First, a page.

That is a question that Jefferson Bethke addressed in his "Why I Hate Religion but Love Jesus" video that went viral. When I watched it, I found myself agreeing with a lot of Bethke's assertions, but was uneasy with the way in which it was expressed. It seemed like he wasn't getting to the root of the problem that I see in religious institutions.
Then I saw David Brooks' fascinating article on how Bethke caved to his critics; people like Kevin DeYoung, who "corrected" Bethke, saying that Jesus, although he hates self-righteousness, doesn't really hate religion because he observed Jewish holy days, went to the Temple, founded the church, instituted church discipline, initiated communion and baptism, and didn't abolish Jewish law. Bethke apparently wrote DeYoung in an email exchange and admitted to him that he actually "agrees 100 percent." Ahh, so this is perhaps why I was uneasy about the video. The "religion" Bethke critiqued was not the same as the one that DeYoung defends. But it's the religion that DeYoung defends that needs the critique!
In my book I make the case, based on historical analysis by people like Garry Wills, that Jesus in fact did not found a church, perpetuate Jewish law, and insitute a set of rituals to be followed to the letter. These ideas are read into the New Testament, not derived from a fair, exegetical reading of them. When Jesus taught on the church, he did not have our modern churches in mind, particuarly ones that promote spiritual abuse in the name of "church discipline," he is widely misunderstood on Jewish law (that's why Paul says "we have been released from the law" and "we are not under its supervision"), and in fact, not only was he opposed to this type of religion, but confronted the corruption of the Temple and accurately predicted it would be destroyed!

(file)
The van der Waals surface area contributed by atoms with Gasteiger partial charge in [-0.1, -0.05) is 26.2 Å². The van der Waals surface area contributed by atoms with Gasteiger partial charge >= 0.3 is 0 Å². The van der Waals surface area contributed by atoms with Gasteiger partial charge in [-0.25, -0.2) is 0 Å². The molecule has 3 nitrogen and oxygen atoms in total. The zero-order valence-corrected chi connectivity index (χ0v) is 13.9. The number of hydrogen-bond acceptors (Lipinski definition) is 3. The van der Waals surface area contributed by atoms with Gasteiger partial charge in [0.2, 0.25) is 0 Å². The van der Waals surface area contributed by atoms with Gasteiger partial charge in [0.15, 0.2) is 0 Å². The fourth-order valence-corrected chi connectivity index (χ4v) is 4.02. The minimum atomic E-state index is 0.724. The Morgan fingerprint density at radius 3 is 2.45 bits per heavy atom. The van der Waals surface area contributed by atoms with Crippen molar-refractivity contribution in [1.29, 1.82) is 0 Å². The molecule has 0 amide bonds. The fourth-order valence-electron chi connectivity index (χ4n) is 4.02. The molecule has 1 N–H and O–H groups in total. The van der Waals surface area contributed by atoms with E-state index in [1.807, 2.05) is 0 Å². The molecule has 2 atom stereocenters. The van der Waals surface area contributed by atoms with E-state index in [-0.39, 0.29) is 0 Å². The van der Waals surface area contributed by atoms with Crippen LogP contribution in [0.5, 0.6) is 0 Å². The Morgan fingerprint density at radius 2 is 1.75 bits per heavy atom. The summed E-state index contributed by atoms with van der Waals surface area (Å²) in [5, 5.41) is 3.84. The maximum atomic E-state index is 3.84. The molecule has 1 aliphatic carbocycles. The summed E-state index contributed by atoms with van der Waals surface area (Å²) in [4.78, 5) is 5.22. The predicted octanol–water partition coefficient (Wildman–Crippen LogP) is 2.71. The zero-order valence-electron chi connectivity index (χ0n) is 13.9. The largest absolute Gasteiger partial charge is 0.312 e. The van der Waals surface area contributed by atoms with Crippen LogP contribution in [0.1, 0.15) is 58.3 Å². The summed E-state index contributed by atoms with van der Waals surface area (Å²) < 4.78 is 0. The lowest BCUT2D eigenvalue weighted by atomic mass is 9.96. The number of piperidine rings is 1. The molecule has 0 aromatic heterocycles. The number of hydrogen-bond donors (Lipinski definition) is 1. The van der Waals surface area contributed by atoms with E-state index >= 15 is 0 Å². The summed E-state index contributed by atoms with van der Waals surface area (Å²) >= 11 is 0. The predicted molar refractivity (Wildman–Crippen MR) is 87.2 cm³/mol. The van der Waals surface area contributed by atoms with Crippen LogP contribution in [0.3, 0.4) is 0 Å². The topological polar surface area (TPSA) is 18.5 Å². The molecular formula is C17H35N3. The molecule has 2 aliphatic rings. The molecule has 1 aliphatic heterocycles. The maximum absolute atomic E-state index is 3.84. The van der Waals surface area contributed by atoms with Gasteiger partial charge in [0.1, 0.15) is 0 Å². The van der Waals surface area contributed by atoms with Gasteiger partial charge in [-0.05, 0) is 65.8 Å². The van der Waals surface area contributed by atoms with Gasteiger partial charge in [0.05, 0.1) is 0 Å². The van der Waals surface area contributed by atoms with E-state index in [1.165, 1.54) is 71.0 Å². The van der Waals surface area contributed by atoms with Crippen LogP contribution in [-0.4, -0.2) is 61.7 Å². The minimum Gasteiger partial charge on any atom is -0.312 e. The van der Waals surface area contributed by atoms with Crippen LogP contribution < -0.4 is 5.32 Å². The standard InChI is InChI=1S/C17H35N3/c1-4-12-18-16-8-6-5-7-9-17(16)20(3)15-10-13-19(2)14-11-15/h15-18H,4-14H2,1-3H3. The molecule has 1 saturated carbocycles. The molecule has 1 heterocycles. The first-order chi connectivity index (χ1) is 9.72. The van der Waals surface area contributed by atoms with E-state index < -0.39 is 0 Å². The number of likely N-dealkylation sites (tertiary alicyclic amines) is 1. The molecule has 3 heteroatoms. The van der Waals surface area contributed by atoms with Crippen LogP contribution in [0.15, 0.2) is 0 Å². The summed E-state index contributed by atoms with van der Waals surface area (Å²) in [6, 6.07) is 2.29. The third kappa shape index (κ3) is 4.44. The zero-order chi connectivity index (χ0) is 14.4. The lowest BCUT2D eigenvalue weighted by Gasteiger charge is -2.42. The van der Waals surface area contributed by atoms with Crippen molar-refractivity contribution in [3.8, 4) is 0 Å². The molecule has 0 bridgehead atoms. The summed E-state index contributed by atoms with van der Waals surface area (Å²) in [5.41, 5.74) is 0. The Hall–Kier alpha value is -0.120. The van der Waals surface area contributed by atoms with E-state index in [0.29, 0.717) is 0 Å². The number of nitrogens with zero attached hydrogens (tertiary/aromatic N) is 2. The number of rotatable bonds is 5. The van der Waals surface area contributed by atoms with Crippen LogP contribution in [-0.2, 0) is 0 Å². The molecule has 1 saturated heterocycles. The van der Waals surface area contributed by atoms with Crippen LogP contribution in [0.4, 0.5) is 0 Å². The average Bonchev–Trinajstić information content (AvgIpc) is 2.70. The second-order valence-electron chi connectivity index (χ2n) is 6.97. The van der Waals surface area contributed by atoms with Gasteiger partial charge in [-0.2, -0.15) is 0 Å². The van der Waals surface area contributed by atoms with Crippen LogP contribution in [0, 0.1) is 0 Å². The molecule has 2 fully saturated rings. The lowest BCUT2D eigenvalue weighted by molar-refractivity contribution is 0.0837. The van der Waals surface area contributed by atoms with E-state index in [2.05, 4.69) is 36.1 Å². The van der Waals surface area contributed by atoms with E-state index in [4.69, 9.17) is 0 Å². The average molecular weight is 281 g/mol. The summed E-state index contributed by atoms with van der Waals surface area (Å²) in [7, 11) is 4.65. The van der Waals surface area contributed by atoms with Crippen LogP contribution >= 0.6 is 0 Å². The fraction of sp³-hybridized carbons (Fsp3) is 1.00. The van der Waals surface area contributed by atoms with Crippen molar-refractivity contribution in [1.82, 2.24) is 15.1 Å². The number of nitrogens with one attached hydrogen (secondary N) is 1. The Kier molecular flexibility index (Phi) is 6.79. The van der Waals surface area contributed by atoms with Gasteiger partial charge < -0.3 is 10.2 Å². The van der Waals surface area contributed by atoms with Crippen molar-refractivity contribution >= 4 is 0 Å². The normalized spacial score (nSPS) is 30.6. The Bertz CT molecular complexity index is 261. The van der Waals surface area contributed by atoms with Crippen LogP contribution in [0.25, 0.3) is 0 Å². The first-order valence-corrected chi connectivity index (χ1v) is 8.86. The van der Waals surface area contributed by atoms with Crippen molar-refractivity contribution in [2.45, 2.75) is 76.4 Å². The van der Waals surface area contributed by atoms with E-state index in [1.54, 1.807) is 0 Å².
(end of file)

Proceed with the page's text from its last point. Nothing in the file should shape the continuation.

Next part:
David Brook argues that disaffected youth and protestors have to do more than just cry injustice. They have to come up with an appropriate alternative, preferably based on an already establshed counter traditional school of thought, or else their critiques are vague and ineffectual. Excellent point.
On the other hand, in my mind, the answer to the "religion" Bethke ranted about is not DeYoung's view of Jesus' religion. Jesus' religion was a religion of the heart, where love is the only law. It wasn't a religion of unquestioned institutions and ecclesiastical authority. The alternative to DeYoung's "religion" (and the issues Bethke addressed) is Jesus' established but misunderstood philosophy of the loving reign of God. I appreciate your comments and thoughts.